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Baur au Lac Vins
Adlikerstrasse 272
8105 Regensdorf, CH
+41 44 777 05 05,
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IGP Coteaux du Libron, Alma Cersius, 2018

750 ml
CHF 13.90
Grape variety: Chardonnay, Viognier, Sauvignon Blanc
Producer: Alma Cersius
Origin: France / Languedoc-Roussillon / Coteaux de Béziers
Other vintages:
CHF 13.90
In stock
Article nr. 11110718
Grape variety: Chardonnay, Viognier, Sauvignon Blanc
Producer: Alma Cersius
Origin: France / Languedoc-Roussillon / Coteaux de Béziers
Other vintages:

Description

A pretty yellow color with gold reflections. Powerful and full of finesse, the nose reveals tropical fruits and ripe citrus fruits. Dried fruits: raisins, figs and hazelnuts, and vanilla and grilled notes announce the power and lenght.

Attributes

Origin: France / Languedoc-Roussillon / Coteaux de Béziers
Grape variety: Chardonnay, Viognier, Sauvignon Blanc
Maturity: 1 to 3 years
Serving temperature: 10 to 12 °C
Drinking suggestion: Coq au vin, Rabbit ragout with olives, Coquilles Saint Jacques on lentils
Vinification: Punching down, soft pressing
Harvest: hand-picking
Maturation: in steel tank, bâtonnage, partly in wooden barrel/foudre
Volume: 13.5 %
Countries

France

France – Philosophy in a bottle

According to French philosophy, wine should be an expression of the soil and climate. They use the word “terroir” to describe this. Terroir makes every wine different, and many especially good. French wine is regarded worldwide as an expression of cultural perfection. The French believe that humans are responsible for the quality of the berries, the vine variety for their character, and nature for the quantity. This philosophy can be expressed succinctly as: “the truth is the vineyard, not the man.”

Regions

Languedoc-Roussillon

Languedoc and Roussillon: the wine-giant of the south

The largest contiguous wine region of France begins on the west bank of the Rhône River, stretching more than 240 kilometres to the west to Banyuls-sur-Mer, on the border with Spain. The area is an inexhaustible reservoir of corpulent wines from international varieties, but the top crus from this region come from various regional appellations, where long-established varieties such as Carignan and Grenache (red) and Picpoul and Bourboulenc (white) yield extraordinarily characterful wines.

Grape varieties

Viognier

Saved from extinction

It’s hard to believe that the Viognier nearly became extinct 50 years ago. Today, it grows worldwide on over 10,000 hectares. The variety was first mentioned in 1781, and probably originated in Condrieu, in the northern Rhône Valley. There, and in the 3.8-hectare mini-appellation of Château-Grillet, vintners kept it on the post when the rest of the world wanted to know nothing about it. Its inventory shrank to a meagre 14 hectares. This is because it provides only low yields, and for a while there were no good seedlings. In the 1980s, interest in Viognier reawakened. It actually shows a unique profile: deep golden with good body and aromas of apricot, lime blossom, citrus fruits, honey and hazelnut. It is popular in the Languedoc region, flows into the white Côtes du Rhône and also does very well in California. The best examples fit wonderfully with poultry in cream sauce, noble fish like turbot or – why not? – lobster.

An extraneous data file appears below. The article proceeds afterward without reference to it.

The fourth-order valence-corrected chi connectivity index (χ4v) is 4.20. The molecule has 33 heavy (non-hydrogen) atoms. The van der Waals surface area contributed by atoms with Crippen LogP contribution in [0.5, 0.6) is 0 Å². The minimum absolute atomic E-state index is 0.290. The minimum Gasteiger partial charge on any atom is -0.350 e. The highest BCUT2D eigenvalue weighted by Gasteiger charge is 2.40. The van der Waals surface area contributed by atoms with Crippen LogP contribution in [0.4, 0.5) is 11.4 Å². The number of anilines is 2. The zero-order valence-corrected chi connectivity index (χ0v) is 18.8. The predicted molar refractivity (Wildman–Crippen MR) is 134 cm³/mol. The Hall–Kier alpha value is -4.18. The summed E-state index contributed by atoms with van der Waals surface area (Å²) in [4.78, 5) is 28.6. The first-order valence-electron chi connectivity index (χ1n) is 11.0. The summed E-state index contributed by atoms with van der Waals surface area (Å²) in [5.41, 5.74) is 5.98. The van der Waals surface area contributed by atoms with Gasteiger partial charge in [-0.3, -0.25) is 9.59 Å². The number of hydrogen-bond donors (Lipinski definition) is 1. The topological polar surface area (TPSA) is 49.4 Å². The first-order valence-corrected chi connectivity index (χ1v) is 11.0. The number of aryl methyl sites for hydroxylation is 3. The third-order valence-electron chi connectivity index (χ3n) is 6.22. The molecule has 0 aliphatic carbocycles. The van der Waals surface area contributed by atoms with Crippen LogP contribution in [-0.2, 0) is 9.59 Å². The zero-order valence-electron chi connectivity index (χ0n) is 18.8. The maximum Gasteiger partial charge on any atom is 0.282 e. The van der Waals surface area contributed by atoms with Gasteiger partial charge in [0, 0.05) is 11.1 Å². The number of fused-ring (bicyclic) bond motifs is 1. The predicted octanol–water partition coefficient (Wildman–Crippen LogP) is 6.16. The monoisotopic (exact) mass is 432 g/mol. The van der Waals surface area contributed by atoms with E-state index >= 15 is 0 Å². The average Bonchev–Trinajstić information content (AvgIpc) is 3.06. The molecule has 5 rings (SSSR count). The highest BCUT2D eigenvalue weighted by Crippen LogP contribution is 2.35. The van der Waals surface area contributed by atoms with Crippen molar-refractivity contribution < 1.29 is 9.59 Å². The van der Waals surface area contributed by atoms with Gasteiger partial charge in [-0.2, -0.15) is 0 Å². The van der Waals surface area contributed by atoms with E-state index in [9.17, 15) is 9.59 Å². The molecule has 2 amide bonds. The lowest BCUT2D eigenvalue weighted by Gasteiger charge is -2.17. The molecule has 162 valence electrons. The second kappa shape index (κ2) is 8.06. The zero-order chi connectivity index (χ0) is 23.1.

Chardonnay

King or beggar?

Hardly any variety of vine shows such a broad spectrum of quality as the Chardonnay. Its wines range from faceless neutrality to breath-taking class. It is an extremely low-maintenance vine, which explains why it is grown around the world – even in places where it probably should not be. The aromas of the Chardonnay variety are not very pronounced: a bit of green apple, a little hazelnut; in warmer latitudes, also melon and exotic fruits. The wines are often defined by maturing in casks. They develop more or less subtle notes of butter, toasted bread and vanilla. The grapes achieve their highest expression in their region of origin, Burgundy. Its heart beats in the Côte de Beaune: one might think of the plant growth of Meursault or Puligny-Montrachet. With their finesse and complexity, they can survive for decades. Chardonnay also achieves first class in some Blanc-de-Blancs champagnes. It additionally yields great wines in the Burgundian Chablis, and increasingly in Australia and Chile. A simple rule of thumb for pairing with food: When butter and cream are involved, you cannot go wrong with Chardonnay.

Sauvignon Blanc

The Sauvignon blanc can be recognized with your eyes closed. Its typical bouquet is marked by green notes: freshly cut grass, tomato bunches, gooseberry. Citrus fruits, cassis and flint join into the mix. In warmer latitudes it also shows exotic aromas, such as passion fruit. Its acidity is decidedly lively. In all likelihood, it comes from the Loire Valley, where it is vinified in Pouilly-Fumé and Sancerre in its purest form: varietally, and without timber. In the 18th century, it found its way to Bordeaux. Ambitious producers assemble it there with Sémillon into substantial whites, which are aged in oak barrels. The Sauvignon blanc has been a sensational success in the past 20 years in New Zealand. With its refreshing sweet-and-sour style, winemakers from down under have conquered the world. The rich Sauvignons from Styria and crisp examples of South Tyrol and Friuli are worth mentioning as well. It pairs with anything from the sea. Or do it like they do on the Loire, and enjoy it with goat cheese.

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